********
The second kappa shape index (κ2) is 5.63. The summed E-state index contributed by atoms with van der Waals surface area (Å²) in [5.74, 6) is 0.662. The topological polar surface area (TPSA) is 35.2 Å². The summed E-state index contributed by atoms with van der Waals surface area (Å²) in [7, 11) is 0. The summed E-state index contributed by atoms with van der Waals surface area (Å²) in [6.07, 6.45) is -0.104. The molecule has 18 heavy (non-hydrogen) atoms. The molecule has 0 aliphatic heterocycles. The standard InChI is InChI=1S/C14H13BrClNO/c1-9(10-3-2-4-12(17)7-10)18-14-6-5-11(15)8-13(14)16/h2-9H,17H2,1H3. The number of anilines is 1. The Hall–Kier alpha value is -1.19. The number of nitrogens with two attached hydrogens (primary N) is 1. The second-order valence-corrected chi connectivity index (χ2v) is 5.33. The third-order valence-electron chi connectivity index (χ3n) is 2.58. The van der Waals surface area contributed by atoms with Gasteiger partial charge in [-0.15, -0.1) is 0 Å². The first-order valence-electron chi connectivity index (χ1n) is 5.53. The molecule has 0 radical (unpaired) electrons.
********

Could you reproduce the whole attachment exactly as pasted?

The second kappa shape index (κ2) is 5.63. The summed E-state index contributed by atoms with van der Waals surface area (Å²) in [5.74, 6) is 0.662. The topological polar surface area (TPSA) is 35.2 Å². The summed E-state index contributed by atoms with van der Waals surface area (Å²) in [7, 11) is 0. The summed E-state index contributed by atoms with van der Waals surface area (Å²) in [6.07, 6.45) is -0.104. The molecule has 18 heavy (non-hydrogen) atoms. The molecule has 0 aliphatic heterocycles. The standard InChI is InChI=1S/C14H13BrClNO/c1-9(10-3-2-4-12(17)7-10)18-14-6-5-11(15)8-13(14)16/h2-9H,17H2,1H3. The number of anilines is 1. The Hall–Kier alpha value is -1.19. The number of nitrogens with two attached hydrogens (primary N) is 1. The second-order valence-corrected chi connectivity index (χ2v) is 5.33. The third-order valence-electron chi connectivity index (χ3n) is 2.58. The van der Waals surface area contributed by atoms with Gasteiger partial charge in [-0.15, -0.1) is 0 Å². The first-order valence-electron chi connectivity index (χ1n) is 5.53. The molecule has 0 radical (unpaired) electrons.